While Sports Illustrated and NFL.com have been reporting that Ray Lewis may return to the field this season, in Baltimore it is widely accepted that the Ravens' decision to assign Lewis the “designated for return” tag is not an indication that the legendary linebacker has any chance of playing this season.
This is the first year NFL teams have had the opportunity to place a player on the IR with the possibility of bringing the player back later in the season. A player designated for return must remain on the IR for six weeks, after which the team has the option of bringing the player back to the active roster.
The Ravens' decision to designate Lewis for return bars them from using the option for another player this year. National media has taken the move as a sign that Baltimore hopes Lewis can somehow return to game shape for a playoff run. However, the Ravens don't expect to see number 52 lining up with the defense this season.
Lewis suffered a full triceps tear, an injury which requires a minimum four month recovery period. If the Ravens made the Super Bowl, Lewis would still be one week shy of the most optimistic projections. So, if the Ravens are relatively sure Lewis won't be able to play football this season, why risk using the sole “designated for return” option?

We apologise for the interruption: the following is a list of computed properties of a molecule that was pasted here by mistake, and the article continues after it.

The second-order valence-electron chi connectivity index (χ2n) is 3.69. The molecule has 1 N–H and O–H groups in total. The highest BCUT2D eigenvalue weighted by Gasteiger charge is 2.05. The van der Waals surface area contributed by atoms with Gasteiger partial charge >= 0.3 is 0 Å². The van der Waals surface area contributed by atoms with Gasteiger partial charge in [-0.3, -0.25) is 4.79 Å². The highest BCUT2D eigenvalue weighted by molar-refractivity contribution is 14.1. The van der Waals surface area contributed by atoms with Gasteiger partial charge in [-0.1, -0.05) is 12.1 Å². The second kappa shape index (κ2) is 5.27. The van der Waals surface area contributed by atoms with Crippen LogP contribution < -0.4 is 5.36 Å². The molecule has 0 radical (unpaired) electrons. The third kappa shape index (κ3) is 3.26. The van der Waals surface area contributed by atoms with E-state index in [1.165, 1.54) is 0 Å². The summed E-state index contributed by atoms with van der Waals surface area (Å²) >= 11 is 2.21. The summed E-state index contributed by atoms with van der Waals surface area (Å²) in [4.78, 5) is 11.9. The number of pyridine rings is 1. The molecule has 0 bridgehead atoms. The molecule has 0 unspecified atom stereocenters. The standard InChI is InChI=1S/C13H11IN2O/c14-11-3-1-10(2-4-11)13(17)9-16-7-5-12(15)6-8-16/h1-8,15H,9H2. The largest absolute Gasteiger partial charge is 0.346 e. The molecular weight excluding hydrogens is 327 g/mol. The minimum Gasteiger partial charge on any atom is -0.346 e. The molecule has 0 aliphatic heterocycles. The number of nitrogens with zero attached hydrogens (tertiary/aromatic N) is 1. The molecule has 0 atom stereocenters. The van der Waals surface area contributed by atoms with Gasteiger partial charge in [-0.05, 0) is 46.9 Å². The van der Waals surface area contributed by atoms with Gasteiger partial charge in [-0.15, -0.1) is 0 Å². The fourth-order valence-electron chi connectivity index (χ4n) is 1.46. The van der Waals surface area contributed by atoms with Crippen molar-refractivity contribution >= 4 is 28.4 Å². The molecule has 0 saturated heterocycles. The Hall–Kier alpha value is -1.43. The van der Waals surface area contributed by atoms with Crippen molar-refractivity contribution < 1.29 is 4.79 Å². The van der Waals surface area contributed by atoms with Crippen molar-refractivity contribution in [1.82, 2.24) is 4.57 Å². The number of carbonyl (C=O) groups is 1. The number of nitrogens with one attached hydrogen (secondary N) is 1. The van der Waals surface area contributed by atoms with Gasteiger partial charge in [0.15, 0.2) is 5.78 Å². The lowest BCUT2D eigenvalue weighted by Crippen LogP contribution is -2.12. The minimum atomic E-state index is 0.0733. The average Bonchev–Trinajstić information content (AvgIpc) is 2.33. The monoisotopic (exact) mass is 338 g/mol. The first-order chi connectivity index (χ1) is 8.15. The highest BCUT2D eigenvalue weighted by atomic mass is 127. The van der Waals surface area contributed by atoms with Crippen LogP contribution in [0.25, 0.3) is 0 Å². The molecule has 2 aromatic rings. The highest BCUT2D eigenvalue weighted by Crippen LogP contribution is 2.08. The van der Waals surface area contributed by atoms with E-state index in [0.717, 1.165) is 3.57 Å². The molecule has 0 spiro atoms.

The move was made out of respect for Lewis, who may have played his last NFL football. Acknowledging the Baltimore icon's ability to fight his way back from injury onto the roster is a way of keeping his season alive, of telling the man who has been the heart and soul of the Baltimore Ravens that the team will not give up on him. And it's not purely altruistic, as ESPN's Adam Scheftner points out.
Schefter postulated that if the team makes the playoffs, “then they're hoping that Ray Lewis can rejoin them if for no other reason than the emotional boost that he will provide with the leadership that he brings to that entire organization.”
Certainly, a Super Bowl run this season would feel wrong without Lewis in uniform. At the same time, it would be virtually unheard of to go into a playoff game (or any game) using a space on the active roster for a player who can't take the field. Either way, though, the Ravens decision to leave the door open for Lewis is a way of keeping him a part of the season, and a sign of respect for the face of the city.
No one knows what next year holds for the future Hall of Famer, but this year, the Ravens are saying: We're not letting you go yet, Ray.